Photo by Jon Enoch.
I recently went to see some of the Paralympics and was stunned by some of the skill and ability of the athletes. It really made me think about the strength and determination involved to rise to such a high level of ability in a world designed for the ‘able-bodied’. Indeed, seeing some of these individuals compete, it seemed strange to really think of them as ‘disabled’, they’re highly talented and possess abilities greater than the majority of the population.
London really raised the profile of disabled athletes and the closing ceremony was a spectacular example of this. One of the stars of the show was Viktoria Modesta, a singer and model who also happens to have had a below-the-knee amputation on one of her legs. Far from hiding it, Viktoria’s prosthesis is part of her unique look and she has various limbs for different occasions (and to accommodate the wide variety of platform heels she wears!). Looking through some of her photos, I spotted some more unusual artificial limbs. Viktoria has often worn pieces created by The Alternative Limb Project, who make imaginative and striking prosthetics that are also very wearable.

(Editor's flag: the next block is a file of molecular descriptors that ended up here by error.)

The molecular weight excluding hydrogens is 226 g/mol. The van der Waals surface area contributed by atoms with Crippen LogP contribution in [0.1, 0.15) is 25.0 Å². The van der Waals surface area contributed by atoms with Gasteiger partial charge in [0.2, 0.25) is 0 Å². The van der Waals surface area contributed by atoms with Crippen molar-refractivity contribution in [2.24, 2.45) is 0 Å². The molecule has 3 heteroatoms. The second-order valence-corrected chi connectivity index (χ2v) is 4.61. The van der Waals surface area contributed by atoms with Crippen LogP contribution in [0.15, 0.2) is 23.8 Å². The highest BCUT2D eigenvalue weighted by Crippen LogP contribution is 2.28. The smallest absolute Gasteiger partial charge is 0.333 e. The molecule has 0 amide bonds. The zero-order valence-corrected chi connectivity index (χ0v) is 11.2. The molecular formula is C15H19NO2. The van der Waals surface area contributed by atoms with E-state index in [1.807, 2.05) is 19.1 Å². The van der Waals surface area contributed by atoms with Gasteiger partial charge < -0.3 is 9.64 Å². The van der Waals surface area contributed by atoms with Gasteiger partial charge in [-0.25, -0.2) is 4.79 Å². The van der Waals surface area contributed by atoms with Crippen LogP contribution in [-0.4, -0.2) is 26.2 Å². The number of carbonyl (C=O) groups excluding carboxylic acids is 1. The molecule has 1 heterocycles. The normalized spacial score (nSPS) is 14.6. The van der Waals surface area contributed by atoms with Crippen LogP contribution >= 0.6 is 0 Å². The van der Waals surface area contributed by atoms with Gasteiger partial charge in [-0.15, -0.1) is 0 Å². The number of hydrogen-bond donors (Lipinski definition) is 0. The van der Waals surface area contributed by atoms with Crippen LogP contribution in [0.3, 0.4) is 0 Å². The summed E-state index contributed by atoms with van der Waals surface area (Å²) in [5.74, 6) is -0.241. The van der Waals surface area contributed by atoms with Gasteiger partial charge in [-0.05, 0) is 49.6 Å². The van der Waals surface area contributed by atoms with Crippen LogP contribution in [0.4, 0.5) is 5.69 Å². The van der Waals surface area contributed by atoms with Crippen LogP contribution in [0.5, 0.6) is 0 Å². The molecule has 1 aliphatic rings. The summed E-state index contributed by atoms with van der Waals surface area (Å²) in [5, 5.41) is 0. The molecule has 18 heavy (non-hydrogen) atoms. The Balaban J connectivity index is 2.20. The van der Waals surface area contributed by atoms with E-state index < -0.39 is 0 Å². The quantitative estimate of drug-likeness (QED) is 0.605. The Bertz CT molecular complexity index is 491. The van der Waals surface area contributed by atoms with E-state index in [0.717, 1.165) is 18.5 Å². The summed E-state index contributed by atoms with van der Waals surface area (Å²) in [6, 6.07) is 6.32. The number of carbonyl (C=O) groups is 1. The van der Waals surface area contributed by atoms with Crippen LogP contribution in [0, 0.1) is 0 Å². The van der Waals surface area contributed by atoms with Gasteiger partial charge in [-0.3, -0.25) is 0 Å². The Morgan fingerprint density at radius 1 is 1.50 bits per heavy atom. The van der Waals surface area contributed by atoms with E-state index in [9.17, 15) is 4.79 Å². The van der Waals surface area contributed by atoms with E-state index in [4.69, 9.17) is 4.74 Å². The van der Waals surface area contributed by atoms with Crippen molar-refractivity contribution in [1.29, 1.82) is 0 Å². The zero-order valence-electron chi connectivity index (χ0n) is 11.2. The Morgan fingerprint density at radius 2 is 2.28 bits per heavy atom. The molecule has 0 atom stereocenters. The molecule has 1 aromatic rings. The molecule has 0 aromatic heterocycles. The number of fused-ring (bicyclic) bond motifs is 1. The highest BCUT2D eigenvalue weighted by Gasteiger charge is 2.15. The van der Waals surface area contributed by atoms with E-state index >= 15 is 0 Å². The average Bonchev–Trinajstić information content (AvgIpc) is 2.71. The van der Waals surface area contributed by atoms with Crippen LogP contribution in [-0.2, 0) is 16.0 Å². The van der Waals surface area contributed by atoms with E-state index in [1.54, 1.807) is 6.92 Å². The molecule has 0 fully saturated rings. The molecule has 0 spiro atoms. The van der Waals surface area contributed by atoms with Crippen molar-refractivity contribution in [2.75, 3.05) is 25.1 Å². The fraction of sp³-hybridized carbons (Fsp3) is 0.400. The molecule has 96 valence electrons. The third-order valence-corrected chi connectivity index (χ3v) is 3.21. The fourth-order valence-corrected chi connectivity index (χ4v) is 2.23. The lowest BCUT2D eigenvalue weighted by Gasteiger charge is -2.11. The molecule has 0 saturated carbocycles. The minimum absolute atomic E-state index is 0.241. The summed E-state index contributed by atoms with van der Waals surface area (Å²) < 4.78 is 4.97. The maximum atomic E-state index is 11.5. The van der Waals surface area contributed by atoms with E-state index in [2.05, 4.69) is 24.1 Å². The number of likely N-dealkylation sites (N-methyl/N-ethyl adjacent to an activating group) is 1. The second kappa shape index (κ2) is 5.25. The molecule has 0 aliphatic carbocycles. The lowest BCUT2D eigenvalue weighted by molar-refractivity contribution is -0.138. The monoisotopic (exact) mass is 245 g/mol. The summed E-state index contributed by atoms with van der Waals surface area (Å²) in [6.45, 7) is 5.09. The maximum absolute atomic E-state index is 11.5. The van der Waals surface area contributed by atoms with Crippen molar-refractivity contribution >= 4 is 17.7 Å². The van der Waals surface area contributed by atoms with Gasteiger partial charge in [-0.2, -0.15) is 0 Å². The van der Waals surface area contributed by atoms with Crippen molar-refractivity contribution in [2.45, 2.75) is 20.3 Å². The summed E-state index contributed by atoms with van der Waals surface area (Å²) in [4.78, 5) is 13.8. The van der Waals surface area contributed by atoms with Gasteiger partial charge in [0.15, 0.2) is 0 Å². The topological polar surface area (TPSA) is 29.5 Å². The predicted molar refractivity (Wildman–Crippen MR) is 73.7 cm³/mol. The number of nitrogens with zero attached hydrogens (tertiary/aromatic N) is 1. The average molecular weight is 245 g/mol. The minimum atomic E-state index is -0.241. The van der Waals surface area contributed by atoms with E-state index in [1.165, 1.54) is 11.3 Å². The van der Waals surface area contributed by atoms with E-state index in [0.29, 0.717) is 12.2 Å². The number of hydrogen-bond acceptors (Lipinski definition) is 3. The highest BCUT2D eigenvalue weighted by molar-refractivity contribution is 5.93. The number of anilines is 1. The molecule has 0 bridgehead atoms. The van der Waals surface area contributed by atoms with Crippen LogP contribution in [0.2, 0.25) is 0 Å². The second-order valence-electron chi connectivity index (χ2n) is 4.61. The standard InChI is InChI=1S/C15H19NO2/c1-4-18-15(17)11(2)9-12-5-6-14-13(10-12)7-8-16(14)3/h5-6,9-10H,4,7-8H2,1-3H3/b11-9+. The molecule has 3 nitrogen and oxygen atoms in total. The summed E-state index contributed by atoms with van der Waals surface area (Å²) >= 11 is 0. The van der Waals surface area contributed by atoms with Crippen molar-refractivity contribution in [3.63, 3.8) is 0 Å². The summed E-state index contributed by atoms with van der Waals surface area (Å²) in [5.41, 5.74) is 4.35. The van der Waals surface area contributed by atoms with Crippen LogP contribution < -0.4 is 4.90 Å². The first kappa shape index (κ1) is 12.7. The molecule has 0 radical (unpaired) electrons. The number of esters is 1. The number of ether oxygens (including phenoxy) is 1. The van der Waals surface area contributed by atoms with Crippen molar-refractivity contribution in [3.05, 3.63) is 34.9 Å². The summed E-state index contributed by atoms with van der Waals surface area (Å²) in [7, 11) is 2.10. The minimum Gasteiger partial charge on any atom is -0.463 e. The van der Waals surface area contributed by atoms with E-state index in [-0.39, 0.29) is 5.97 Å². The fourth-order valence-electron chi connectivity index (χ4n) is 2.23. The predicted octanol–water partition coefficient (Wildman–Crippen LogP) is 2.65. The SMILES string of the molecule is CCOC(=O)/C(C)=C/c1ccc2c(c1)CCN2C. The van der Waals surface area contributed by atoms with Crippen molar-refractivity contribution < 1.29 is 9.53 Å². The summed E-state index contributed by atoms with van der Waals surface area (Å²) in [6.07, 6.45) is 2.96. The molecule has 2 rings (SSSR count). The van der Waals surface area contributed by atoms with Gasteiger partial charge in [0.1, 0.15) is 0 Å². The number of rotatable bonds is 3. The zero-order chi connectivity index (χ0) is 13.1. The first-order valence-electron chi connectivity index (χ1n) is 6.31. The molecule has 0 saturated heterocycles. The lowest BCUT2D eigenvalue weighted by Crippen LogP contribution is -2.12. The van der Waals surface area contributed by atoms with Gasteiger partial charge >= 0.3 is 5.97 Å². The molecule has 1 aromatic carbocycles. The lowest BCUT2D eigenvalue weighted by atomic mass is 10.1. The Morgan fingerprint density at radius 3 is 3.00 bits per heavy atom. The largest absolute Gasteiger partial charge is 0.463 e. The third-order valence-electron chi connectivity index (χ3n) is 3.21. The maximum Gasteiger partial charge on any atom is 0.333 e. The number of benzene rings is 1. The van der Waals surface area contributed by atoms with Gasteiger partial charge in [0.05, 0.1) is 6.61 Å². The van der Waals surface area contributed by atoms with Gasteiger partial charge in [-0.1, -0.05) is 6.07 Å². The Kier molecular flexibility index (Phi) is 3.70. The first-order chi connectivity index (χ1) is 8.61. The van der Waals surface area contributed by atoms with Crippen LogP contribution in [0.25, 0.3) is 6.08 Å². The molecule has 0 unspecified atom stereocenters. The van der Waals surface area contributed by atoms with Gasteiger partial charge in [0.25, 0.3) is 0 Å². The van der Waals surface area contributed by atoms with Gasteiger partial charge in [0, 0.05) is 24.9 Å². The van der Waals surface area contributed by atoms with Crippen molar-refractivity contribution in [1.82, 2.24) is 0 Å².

TALP director Sophie de Oliveira barata began her career by studying to create special effects prosthetics for film and tv and worked sculpting silicon limbs in a leading proesthetic centre before she set up her own studio. She collaborates with artists of various different mediums to create both ultra-realistic limbs and more fantastical and surreal pieces, tailored to the needs and imaginations of her clients.
These amazing limbs remind me of the carved wooden legs Alexander McQueen made for the athlete and double-leg amputee Aimee Mullens. They’re fascinating, beautiful and exclusive – pieces of art that can only be worn by a select few. My ordinary legs seem awfully boring in comparison! Work like this seems to speak about how difference can be interesting and exceptional, in the many ways in which it presents.
Sophie in her amazing studio.